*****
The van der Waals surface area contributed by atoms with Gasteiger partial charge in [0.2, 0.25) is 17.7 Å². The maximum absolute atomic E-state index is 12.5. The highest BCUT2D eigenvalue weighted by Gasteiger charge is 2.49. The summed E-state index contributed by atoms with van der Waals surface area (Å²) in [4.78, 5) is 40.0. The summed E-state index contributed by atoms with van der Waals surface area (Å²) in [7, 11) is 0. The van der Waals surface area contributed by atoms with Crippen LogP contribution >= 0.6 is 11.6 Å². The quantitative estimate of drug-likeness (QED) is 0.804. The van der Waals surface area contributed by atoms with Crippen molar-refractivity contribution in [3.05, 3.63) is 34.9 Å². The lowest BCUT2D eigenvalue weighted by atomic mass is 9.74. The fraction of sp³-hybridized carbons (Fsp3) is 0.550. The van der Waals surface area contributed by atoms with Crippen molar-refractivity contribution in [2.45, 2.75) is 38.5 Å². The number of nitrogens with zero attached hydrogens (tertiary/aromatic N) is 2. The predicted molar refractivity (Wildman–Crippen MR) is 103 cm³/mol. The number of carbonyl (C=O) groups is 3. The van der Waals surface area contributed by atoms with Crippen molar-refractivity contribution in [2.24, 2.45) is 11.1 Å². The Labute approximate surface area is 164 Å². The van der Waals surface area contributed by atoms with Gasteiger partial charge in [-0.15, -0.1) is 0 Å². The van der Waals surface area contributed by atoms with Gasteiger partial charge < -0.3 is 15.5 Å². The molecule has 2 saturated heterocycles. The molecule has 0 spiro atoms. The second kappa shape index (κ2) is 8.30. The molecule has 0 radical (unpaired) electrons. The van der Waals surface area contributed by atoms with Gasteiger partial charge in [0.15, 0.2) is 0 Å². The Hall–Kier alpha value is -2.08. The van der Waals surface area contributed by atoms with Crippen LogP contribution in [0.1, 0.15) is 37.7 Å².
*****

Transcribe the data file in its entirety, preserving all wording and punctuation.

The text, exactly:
The van der Waals surface area contributed by atoms with Gasteiger partial charge in [0.2, 0.25) is 17.7 Å². The maximum absolute atomic E-state index is 12.5. The highest BCUT2D eigenvalue weighted by Gasteiger charge is 2.49. The summed E-state index contributed by atoms with van der Waals surface area (Å²) in [4.78, 5) is 40.0. The summed E-state index contributed by atoms with van der Waals surface area (Å²) in [7, 11) is 0. The van der Waals surface area contributed by atoms with Crippen LogP contribution >= 0.6 is 11.6 Å². The quantitative estimate of drug-likeness (QED) is 0.804. The van der Waals surface area contributed by atoms with Crippen molar-refractivity contribution in [3.05, 3.63) is 34.9 Å². The lowest BCUT2D eigenvalue weighted by atomic mass is 9.74. The fraction of sp³-hybridized carbons (Fsp3) is 0.550. The van der Waals surface area contributed by atoms with Crippen molar-refractivity contribution in [2.45, 2.75) is 38.5 Å². The number of nitrogens with zero attached hydrogens (tertiary/aromatic N) is 2. The predicted molar refractivity (Wildman–Crippen MR) is 103 cm³/mol. The number of carbonyl (C=O) groups is 3. The van der Waals surface area contributed by atoms with Crippen molar-refractivity contribution in [2.24, 2.45) is 11.1 Å². The Labute approximate surface area is 164 Å². The van der Waals surface area contributed by atoms with Gasteiger partial charge in [-0.15, -0.1) is 0 Å². The van der Waals surface area contributed by atoms with Gasteiger partial charge < -0.3 is 15.5 Å². The molecule has 2 saturated heterocycles. The molecule has 0 spiro atoms. The second kappa shape index (κ2) is 8.30. The molecule has 0 radical (unpaired) electrons. The van der Waals surface area contributed by atoms with Gasteiger partial charge in [0.15, 0.2) is 0 Å². The Hall–Kier alpha value is -2.08. The van der Waals surface area contributed by atoms with Crippen LogP contribution in [0.1, 0.15) is 37.7 Å².